“The country that leads in clean energy and energy efficiency today, I’m absolutely convinced, is going to lead the global economy tomorrow,” he told reporters. “I want that country to be the United States of America.”
On Wall Street, investors welcomed the jobs report, and stocks rose over 1.2 percent on Friday.
Labor experts say the economy must add more than 100,000 jobs a month just to keep pace with new entrants to the work force, so even a sustained surge in hiring would leave joblessness and anxiety for years to come.
“We’ve really hit the bottom, but we haven’t embarked on a robust recovery,” said Kathleen Stephansen, chief economist at Aladdin Capital Holdings.
Manufacturing added 1,000 jobs in February, on top of a larger increase in January, but some experts say that trend will soon wane because businesses that slashed inventories are merely rebuilding their stocks. Health care and education — both stalwart sources of growth throughout the downturn — added a net 32,000 jobs.
Construction lost 64,000 net jobs in February after a modest improvement in January.
The monthly jobs report is the dominant economic indicator and the subject of considerable debate among professional economists seeking to divine its message. The February report came draped in special uncertainty given heavy snowstorms during the month, slowing business.
In years past, job reports in snowy months have come in weak, then subsequently been revised upward sharply, a pattern that may hold this time.
But the report did little to resolve contrasting views of the basic dynamics at play, with economists in roughly two camps. Some say a now-tepid economic recovery will eventually become vigorous; others envision a long slog through relatively anemic growth. Optimists point to modest expansion on the factory floor and continued increases among temporary workers (whose ranks rose by 48,000 in February) as a sign that commerce has reawakened.
Even if manufacturing is merely growing because of a shift in inventories, they say, that is translating into paychecks that workers will spend at other businesses, generating new jobs.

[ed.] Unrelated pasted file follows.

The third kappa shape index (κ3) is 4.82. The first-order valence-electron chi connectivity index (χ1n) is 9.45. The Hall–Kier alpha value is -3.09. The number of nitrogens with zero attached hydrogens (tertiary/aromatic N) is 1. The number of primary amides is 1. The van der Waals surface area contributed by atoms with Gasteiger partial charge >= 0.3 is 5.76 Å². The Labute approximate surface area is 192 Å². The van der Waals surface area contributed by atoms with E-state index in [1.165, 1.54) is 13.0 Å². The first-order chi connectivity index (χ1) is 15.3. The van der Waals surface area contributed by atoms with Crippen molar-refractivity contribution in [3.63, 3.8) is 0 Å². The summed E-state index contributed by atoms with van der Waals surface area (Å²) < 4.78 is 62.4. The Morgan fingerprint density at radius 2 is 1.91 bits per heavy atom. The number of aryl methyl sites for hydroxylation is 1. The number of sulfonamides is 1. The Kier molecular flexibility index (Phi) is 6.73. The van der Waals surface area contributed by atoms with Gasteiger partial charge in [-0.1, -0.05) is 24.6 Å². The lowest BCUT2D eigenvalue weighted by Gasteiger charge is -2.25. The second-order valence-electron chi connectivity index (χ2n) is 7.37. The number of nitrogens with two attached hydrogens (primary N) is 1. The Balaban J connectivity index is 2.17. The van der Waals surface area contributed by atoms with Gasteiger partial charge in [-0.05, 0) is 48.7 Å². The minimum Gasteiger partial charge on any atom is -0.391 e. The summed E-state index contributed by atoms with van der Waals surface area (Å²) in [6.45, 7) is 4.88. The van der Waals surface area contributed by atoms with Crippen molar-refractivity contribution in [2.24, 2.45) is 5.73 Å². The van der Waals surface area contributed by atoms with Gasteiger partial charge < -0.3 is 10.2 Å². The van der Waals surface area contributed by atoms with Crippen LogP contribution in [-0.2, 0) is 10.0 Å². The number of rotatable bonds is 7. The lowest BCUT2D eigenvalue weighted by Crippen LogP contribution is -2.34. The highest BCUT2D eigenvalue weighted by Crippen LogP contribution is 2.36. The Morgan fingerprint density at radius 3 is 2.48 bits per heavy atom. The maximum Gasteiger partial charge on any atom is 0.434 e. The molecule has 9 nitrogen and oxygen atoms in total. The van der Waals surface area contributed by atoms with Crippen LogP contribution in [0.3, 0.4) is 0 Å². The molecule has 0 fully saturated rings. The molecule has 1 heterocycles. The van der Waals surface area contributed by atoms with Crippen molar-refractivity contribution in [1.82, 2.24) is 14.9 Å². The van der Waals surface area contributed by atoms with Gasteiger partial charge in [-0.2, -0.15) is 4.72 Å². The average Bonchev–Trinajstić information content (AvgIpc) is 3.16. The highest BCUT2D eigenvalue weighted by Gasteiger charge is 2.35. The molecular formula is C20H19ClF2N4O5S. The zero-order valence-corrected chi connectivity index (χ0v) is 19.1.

In what some economists took as a sign that such an upward spiral had begun, raising confidence, consumer credit expanded by $5 billion in January, a 2.4 percent annualized rate, the Federal Reserve announced. That rise was led primarily by auto loans.
But others point to uncertainties gnawing at businesses and households as portents of subdued growth. After years of borrowing against home equity to finance buying sprees, many households are tapped out.
Housing prices fell in January, prompting worries of another downturn that could hit homeowners and banks — a fear enhanced by a growing wave of foreclosures.
Uncertainty itself is spawning uncertainty: Even healthy businesses are deferring expansion until they are sure of a recovery.
In Adrian, Mich., Brazeway, a refrigeration tubing manufacturer, has trimmed its work force more than 30 percent in the last two years, and now has about 900 employees.
Even as orders and production expand, Brazeway remains cautious about hiring, bringing on mainly temporary workers. The company has added only three permanent positions.
“We have people beating down our doors for jobs,” said its chief executive, Stephanie H. Boyse. “We’re in this mind-set of adding only the absolute must-haves, and the nice-to-haves stay on the back burner.”
Javier C. Hernandez contributed reporting.